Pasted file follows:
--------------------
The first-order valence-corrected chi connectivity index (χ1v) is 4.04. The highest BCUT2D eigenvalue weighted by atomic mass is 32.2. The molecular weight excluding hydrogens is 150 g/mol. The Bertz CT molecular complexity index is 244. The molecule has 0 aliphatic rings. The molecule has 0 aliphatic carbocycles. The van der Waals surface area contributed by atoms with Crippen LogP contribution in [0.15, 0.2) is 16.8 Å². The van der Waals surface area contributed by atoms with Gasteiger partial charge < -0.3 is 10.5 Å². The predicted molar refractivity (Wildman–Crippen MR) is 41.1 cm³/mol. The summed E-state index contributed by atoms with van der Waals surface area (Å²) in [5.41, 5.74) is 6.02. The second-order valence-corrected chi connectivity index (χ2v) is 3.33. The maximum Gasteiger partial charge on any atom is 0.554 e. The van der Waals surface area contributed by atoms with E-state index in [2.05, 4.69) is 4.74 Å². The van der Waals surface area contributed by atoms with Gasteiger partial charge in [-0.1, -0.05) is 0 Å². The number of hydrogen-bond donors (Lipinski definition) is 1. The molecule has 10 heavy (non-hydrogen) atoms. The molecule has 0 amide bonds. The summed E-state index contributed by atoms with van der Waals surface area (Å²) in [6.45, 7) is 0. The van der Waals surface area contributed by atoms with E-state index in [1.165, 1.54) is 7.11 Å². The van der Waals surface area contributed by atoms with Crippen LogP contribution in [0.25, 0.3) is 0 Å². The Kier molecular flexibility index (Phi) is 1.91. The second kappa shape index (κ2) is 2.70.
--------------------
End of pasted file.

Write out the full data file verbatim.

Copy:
The first-order valence-corrected chi connectivity index (χ1v) is 4.04. The highest BCUT2D eigenvalue weighted by atomic mass is 32.2. The molecular weight excluding hydrogens is 150 g/mol. The Bertz CT molecular complexity index is 244. The molecule has 0 aliphatic rings. The molecule has 0 aliphatic carbocycles. The van der Waals surface area contributed by atoms with Crippen LogP contribution in [0.15, 0.2) is 16.8 Å². The van der Waals surface area contributed by atoms with Gasteiger partial charge < -0.3 is 10.5 Å². The predicted molar refractivity (Wildman–Crippen MR) is 41.1 cm³/mol. The summed E-state index contributed by atoms with van der Waals surface area (Å²) in [5.41, 5.74) is 6.02. The second-order valence-corrected chi connectivity index (χ2v) is 3.33. The maximum Gasteiger partial charge on any atom is 0.554 e. The van der Waals surface area contributed by atoms with E-state index in [2.05, 4.69) is 4.74 Å². The van der Waals surface area contributed by atoms with Gasteiger partial charge in [-0.1, -0.05) is 0 Å². The number of hydrogen-bond donors (Lipinski definition) is 1. The molecule has 10 heavy (non-hydrogen) atoms. The molecule has 0 amide bonds. The summed E-state index contributed by atoms with van der Waals surface area (Å²) in [6.45, 7) is 0. The van der Waals surface area contributed by atoms with E-state index in [1.165, 1.54) is 7.11 Å². The van der Waals surface area contributed by atoms with Crippen LogP contribution in [0.25, 0.3) is 0 Å². The Kier molecular flexibility index (Phi) is 1.91. The second kappa shape index (κ2) is 2.70.